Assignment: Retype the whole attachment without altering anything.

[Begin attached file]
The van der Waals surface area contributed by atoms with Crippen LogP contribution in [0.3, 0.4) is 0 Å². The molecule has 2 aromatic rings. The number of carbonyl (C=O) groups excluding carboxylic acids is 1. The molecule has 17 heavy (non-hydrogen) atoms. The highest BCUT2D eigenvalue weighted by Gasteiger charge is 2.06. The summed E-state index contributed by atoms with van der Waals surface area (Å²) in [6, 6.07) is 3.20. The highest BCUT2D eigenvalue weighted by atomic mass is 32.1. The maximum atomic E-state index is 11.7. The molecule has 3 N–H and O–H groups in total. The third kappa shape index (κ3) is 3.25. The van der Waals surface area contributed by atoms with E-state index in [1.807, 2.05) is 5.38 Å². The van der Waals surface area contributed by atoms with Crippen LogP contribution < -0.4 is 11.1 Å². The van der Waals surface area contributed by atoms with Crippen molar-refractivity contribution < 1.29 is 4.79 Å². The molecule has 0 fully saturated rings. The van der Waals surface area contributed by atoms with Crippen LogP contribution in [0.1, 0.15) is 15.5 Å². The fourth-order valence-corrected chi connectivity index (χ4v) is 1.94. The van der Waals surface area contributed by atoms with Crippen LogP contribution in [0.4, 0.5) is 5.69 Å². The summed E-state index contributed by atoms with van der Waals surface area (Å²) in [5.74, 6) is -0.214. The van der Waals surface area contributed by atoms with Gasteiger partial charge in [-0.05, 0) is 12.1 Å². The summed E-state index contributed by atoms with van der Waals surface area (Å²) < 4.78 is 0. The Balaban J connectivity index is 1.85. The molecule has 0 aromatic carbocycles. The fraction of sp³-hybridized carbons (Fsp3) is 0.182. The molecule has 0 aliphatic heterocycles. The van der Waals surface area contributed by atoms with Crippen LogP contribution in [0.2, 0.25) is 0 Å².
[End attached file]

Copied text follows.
The van der Waals surface area contributed by atoms with Crippen LogP contribution in [0.3, 0.4) is 0 Å². The molecule has 2 aromatic rings. The number of carbonyl (C=O) groups excluding carboxylic acids is 1. The molecule has 17 heavy (non-hydrogen) atoms. The highest BCUT2D eigenvalue weighted by Gasteiger charge is 2.06. The summed E-state index contributed by atoms with van der Waals surface area (Å²) in [6, 6.07) is 3.20. The highest BCUT2D eigenvalue weighted by atomic mass is 32.1. The maximum atomic E-state index is 11.7. The molecule has 3 N–H and O–H groups in total. The third kappa shape index (κ3) is 3.25. The van der Waals surface area contributed by atoms with E-state index in [1.807, 2.05) is 5.38 Å². The van der Waals surface area contributed by atoms with Crippen LogP contribution < -0.4 is 11.1 Å². The van der Waals surface area contributed by atoms with Crippen molar-refractivity contribution < 1.29 is 4.79 Å². The molecule has 0 fully saturated rings. The van der Waals surface area contributed by atoms with Crippen LogP contribution in [0.1, 0.15) is 15.5 Å². The fourth-order valence-corrected chi connectivity index (χ4v) is 1.94. The van der Waals surface area contributed by atoms with Crippen LogP contribution in [0.4, 0.5) is 5.69 Å². The summed E-state index contributed by atoms with van der Waals surface area (Å²) in [5.74, 6) is -0.214. The van der Waals surface area contributed by atoms with Gasteiger partial charge in [-0.05, 0) is 12.1 Å². The summed E-state index contributed by atoms with van der Waals surface area (Å²) < 4.78 is 0. The Balaban J connectivity index is 1.85. The molecule has 0 aromatic carbocycles. The fraction of sp³-hybridized carbons (Fsp3) is 0.182. The molecule has 0 aliphatic heterocycles. The van der Waals surface area contributed by atoms with Crippen LogP contribution in [0.2, 0.25) is 0 Å².